A region in the \(xy\)-plane is called **type I**
if it is defined as the region between two functions of \(x\):

A region in the \(xy\)-plane is called **type II**
if it is defined as the region between two functions of \(y\):

Let \(R\) be the type I region lying between \(y=g(x)\) and \(y=h(x)\) for \(a\le x\le b\). Then

\[\iint\limits_R f(x,y)\, dA = \int_a^b\int_{g(x)}^{h(x)} f(x,y)\, dy\, dx.\]To visualize this, imagine the slice at a fixed value of \(x\). This slice begins at \(g(x)\) and ends at \(h(x)\). Shown below-left is the region in the \(xy\)-plane, with the slice drawn as a blue arrow, and below-right is the slice drawn in a 3D-coordinate system. (Note that the origin in the 3D-coordinate system is at the bottom right of the box.)

The area under this slice is \[\text{Area}(x)=\int_{g(x)}^{h(x)} f(x,y)\, dy.\] As with rectangular regions, then, to compute the original double integral, we sweep through the entire volume as these slices range from \(x=a\) to \(x=b\):

This yields the final result of \[\iint\limits_R f(x,y)\, dA = \int_a^b \text{Area}(x)\, dx = \int_a^b\int_{g(x)}^{h(x)} f(x,y)\, dy\, dx.\]

Let \(R\) be the type II region lying between \(x=g(y)\) and \(x=h(y)\) for \(a\le y\le b\). Then

\[\iint\limits_R f(x,y)\, dA = \int_a^b\int_{g(y)}^{h(y)} f(x,y)\, dx\, dy.\]This situation is analogous to the one above for type I regions, but now our slices are at fixed \(y\)-values. The slice at \(y\) begins at \(g(y)\) and ends at \(h(y)\):

The area under this slice is \[\text{Area}(y)=\int_{g(y)}^{h(y)} f(x,y)\, dx.\] As these slices of area range through from \(y=a\) to \(y=b\), we sweep through the entire volume:

Hence \[\iint\limits_R f(x,y)\, dA = \int_a^b \text{Area}(y)\, dy = \int_a^b\int_{g(y)}^{h(y)} f(x,y)\, dx\, dy.\]

Example
Let \(R\) be the region in the \(xy\)-plane
bounded by the curves \(y=x^3\) and \(y=\sqrt{x}\).
Evaluate
\[\iint\limits_R x^2 y\, dA.\]

Let us first look at this region \(R\) in the \(xy\)-plane:

The intersection points occur when \(x^3=\sqrt{x}\), which we can solve to find \(x=0\) and \(x=1\). Notice that for \(0\le x\le 1\), the curve \(y=\sqrt{x}\) is on top and \(y=x^3\) is on the bottom. Hence \(R\) is the type I region defined by \(0\le x\le 1\) and \(x^3\le y\le \sqrt{x}\).

We can now write the desired double integral as an iterated integral: \[\iint\limits_R x^2 y\, dA = \int_0^1\int_{x^3}^{\sqrt{x}} x^2 y\, dy\, dx\] We evaluate the inner integral treating \(x\) as constant: \[\begin{aligned}\int_{x^3}^{\sqrt{x}} x^2 y\, dy &= \frac{1}{2}x^2y^2 \Big|_{x^3}^{\sqrt{x}} \\ &= \frac{1}{2}(x^3-x^8) \end{aligned}\]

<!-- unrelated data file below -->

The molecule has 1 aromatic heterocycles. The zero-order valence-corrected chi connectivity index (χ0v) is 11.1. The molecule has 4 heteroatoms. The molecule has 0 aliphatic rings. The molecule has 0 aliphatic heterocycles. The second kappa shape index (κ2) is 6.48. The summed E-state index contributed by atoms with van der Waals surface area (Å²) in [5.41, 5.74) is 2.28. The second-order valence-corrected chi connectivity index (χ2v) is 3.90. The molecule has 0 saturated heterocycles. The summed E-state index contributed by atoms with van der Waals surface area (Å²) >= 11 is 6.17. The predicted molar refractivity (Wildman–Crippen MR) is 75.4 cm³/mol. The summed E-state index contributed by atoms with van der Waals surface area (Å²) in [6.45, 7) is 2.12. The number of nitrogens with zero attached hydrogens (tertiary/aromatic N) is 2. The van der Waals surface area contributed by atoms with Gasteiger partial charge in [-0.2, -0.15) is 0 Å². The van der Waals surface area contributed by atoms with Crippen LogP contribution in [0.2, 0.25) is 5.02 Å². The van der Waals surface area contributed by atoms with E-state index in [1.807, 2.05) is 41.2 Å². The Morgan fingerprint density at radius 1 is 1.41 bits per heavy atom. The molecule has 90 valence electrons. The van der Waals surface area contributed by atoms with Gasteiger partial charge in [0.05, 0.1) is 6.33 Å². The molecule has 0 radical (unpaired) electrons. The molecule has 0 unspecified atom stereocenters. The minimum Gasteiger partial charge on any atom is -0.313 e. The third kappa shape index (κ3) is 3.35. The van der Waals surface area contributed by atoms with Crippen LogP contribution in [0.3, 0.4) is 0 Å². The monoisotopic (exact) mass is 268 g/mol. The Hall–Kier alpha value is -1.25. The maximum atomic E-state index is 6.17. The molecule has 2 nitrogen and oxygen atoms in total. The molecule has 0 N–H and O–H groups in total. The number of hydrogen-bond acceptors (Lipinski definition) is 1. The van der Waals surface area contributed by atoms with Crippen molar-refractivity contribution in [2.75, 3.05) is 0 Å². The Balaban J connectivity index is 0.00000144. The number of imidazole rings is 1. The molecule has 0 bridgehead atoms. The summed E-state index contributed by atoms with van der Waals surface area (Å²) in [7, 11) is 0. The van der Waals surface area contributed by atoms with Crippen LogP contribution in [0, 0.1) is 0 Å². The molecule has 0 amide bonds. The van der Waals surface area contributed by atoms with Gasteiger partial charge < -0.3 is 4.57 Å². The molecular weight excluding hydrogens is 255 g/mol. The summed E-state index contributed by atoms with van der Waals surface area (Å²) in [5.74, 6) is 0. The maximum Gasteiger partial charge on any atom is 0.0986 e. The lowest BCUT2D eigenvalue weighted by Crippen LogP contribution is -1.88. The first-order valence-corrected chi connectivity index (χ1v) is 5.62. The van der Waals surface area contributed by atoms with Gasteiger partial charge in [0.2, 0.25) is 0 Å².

Using this, we have \[\begin{aligned} \iint\limits_R x^2 y\, dA &= \int_0^1\int_{x^3}^{\sqrt{x}} x^2 y\, dy\, dx \\ &= \int_0^1 \frac{1}{2}(x^3-x^8)\, dx \\ &= (x^4/8 - x^9/18) \Big|_0^1 \\ &= (1/8-1/18)-(0-0) = 5/72. \end{aligned}\]

Our inner integral \(\int_{x^3}^{\sqrt{x}} x^2y\, dy\) gives the area of the slice at any \(x\) value. For example, at \(x=0.6\), we have the slice shown below.

Plugging \(x=0.6\) into this integral, we see that the area of this slice is \[\begin{aligned} \int_{0.6^3}^{\sqrt{0.6}} 0.6^2y\, dy &= \int_{0.216}^{\sqrt{0.6}} 0.36y\, dy \\ &= 0.18y^2\Big|_{0.216}^{\sqrt{0.6}} \\ &= 0.18(0.6 - 0.216^2) = 0.0996. \end{aligned}\] Note that this is exactly what we get when we plug \(x=0.6\) into \(\frac{1}{2}(x^3-x^8)\), as we computed in general that \[\int_{x^3}^{\sqrt{x}} x^2y\, dy = \frac{1}{2}(x^3-x^8).\]

As we let \(x\) range from \(0\) to \(1\), these slices sweep out the entire volume of \(5/72\):

- What is the area under the slice at \(x=0.4\)? What is the area under the slice at \(x=1\)?
- Suppose we switched the bounds on the inner integral and instead integrated from \(\sqrt{x}\) to \(x^3\). How would this mistake affect the final answer?
- The region \(R\) in the example is also a type II region. What functions \(x=g(y)\) and \(x=h(y)\) bound it?
- Evaluate the integral in the example by treating \(R\) as the type II region you described in Question 3.

All graphics on this page were generated by the Mathematica notebook 15_3DoubleIntegralsOverGeneralRegions.

This notebook generates images and animations like those on this page for any type I region with \(y=g(x)\) and \(y=h(x)\). The notebook also provides many additional options, including the option to attempt to treat the region as type II.

As an exercise, use the notebook to provide a clear graphical answer to Question 3. You can do this simply by setting regionType = 2 and re-executing the code in the Graphics section. Then feel free to change the bounds and the function \(f(x,y)\) itself, keeping in mind the limitations described in the notebook.